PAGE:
Why is Early Intervention Best?
ABA therapy and speech-language therapy offer the best, long-term outcomes when they can start at a younger age. With intensive therapy sessions, therapists are better able to address difficulties before too many undesirable behaviors become a natural routine.
Early identification and intervention studies show that two out of three preschoolers who have been diagnosed with autism spectrum disorder have made tremendous improvements. By introducing services early on, such as ABA therapy and speech-language pathology, younger children make improvements in their verbal and non-verbal communication skills and comprehension of spoken language. Research has even shown that children with autism who make the most improvements are those who spend the most time in speech therapy sessions.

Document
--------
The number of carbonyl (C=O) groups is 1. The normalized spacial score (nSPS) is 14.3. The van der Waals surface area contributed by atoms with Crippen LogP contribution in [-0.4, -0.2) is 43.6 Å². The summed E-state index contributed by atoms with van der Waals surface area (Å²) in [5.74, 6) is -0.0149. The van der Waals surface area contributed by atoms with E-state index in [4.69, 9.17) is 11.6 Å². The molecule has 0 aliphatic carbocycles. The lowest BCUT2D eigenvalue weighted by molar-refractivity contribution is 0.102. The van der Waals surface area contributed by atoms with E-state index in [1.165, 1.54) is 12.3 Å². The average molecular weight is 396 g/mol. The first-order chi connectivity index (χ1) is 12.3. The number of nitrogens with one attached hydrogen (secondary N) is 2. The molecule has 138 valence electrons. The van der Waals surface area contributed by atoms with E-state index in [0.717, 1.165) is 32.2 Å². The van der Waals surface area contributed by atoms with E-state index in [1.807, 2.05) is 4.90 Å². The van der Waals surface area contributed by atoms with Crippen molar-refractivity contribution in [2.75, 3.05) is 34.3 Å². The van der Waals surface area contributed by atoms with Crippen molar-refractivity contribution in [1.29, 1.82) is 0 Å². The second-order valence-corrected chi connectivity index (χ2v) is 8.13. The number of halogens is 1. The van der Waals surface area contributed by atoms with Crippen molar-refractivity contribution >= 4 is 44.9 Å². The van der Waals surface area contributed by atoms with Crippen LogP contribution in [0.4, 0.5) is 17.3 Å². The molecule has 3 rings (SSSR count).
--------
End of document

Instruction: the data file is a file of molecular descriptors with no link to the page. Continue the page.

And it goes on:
What to Expect When Beginning Speech Therapy
Your child’s speech therapy will begin with an evaluation by a certified speech-language pathologist or SLP. The pathologist will be assessing your child’s communication strengths and areas of concern. This evaluation process will help the speech therapist create your child’s individual goals and plan of action for therapy. The speech therapist will meet with your child’s ABA therapy team to create an overall strategic course of action.
Your child’s plan may include goals towards making improvements in spoken language and learning various nonverbal skills to help them communicate more effectively. These skills may include:
- Sign language
- Basic gestures
- Utilizing alternative methods like
- ipads and other available technology